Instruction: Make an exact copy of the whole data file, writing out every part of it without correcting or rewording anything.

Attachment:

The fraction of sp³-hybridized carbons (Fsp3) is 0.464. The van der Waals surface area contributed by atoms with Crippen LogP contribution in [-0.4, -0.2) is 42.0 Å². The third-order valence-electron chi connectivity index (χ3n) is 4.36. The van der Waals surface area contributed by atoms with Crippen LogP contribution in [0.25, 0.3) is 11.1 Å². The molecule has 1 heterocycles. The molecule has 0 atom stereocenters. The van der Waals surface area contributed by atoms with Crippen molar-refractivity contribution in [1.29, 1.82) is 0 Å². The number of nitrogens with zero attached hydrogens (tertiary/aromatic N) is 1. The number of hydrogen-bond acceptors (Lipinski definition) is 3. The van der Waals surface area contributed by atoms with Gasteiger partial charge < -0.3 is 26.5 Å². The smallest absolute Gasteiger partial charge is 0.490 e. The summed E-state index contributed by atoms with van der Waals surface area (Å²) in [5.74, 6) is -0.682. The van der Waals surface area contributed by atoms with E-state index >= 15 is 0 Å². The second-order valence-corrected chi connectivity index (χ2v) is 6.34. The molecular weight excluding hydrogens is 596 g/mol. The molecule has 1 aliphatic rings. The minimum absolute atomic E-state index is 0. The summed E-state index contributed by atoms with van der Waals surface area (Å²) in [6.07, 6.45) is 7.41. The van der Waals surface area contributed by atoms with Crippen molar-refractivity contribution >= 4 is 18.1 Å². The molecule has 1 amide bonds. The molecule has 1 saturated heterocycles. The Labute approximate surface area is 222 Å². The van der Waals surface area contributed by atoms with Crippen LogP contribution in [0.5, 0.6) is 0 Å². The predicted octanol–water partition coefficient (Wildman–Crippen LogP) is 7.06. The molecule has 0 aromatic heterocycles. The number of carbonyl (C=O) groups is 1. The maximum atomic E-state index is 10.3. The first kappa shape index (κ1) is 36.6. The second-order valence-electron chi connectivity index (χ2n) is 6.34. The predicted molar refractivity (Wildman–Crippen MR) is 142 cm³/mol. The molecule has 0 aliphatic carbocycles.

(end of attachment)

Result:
The fraction of sp³-hybridized carbons (Fsp3) is 0.464. The van der Waals surface area contributed by atoms with Crippen LogP contribution in [-0.4, -0.2) is 42.0 Å². The third-order valence-electron chi connectivity index (χ3n) is 4.36. The van der Waals surface area contributed by atoms with Crippen LogP contribution in [0.25, 0.3) is 11.1 Å². The molecule has 1 heterocycles. The molecule has 0 atom stereocenters. The van der Waals surface area contributed by atoms with Crippen molar-refractivity contribution in [1.29, 1.82) is 0 Å². The number of nitrogens with zero attached hydrogens (tertiary/aromatic N) is 1. The number of hydrogen-bond acceptors (Lipinski definition) is 3. The van der Waals surface area contributed by atoms with Gasteiger partial charge < -0.3 is 26.5 Å². The smallest absolute Gasteiger partial charge is 0.490 e. The summed E-state index contributed by atoms with van der Waals surface area (Å²) in [5.74, 6) is -0.682. The van der Waals surface area contributed by atoms with E-state index >= 15 is 0 Å². The second-order valence-corrected chi connectivity index (χ2v) is 6.34. The molecular weight excluding hydrogens is 596 g/mol. The molecule has 1 aliphatic rings. The minimum absolute atomic E-state index is 0. The summed E-state index contributed by atoms with van der Waals surface area (Å²) in [6.07, 6.45) is 7.41. The van der Waals surface area contributed by atoms with Crippen molar-refractivity contribution >= 4 is 18.1 Å². The molecule has 1 amide bonds. The molecule has 1 saturated heterocycles. The Labute approximate surface area is 222 Å². The van der Waals surface area contributed by atoms with Crippen LogP contribution in [0.5, 0.6) is 0 Å². The predicted octanol–water partition coefficient (Wildman–Crippen LogP) is 7.06. The molecule has 0 aromatic heterocycles. The number of carbonyl (C=O) groups is 1. The maximum atomic E-state index is 10.3. The first kappa shape index (κ1) is 36.6. The second-order valence-electron chi connectivity index (χ2n) is 6.34. The predicted molar refractivity (Wildman–Crippen MR) is 142 cm³/mol. The molecule has 0 aliphatic carbocycles.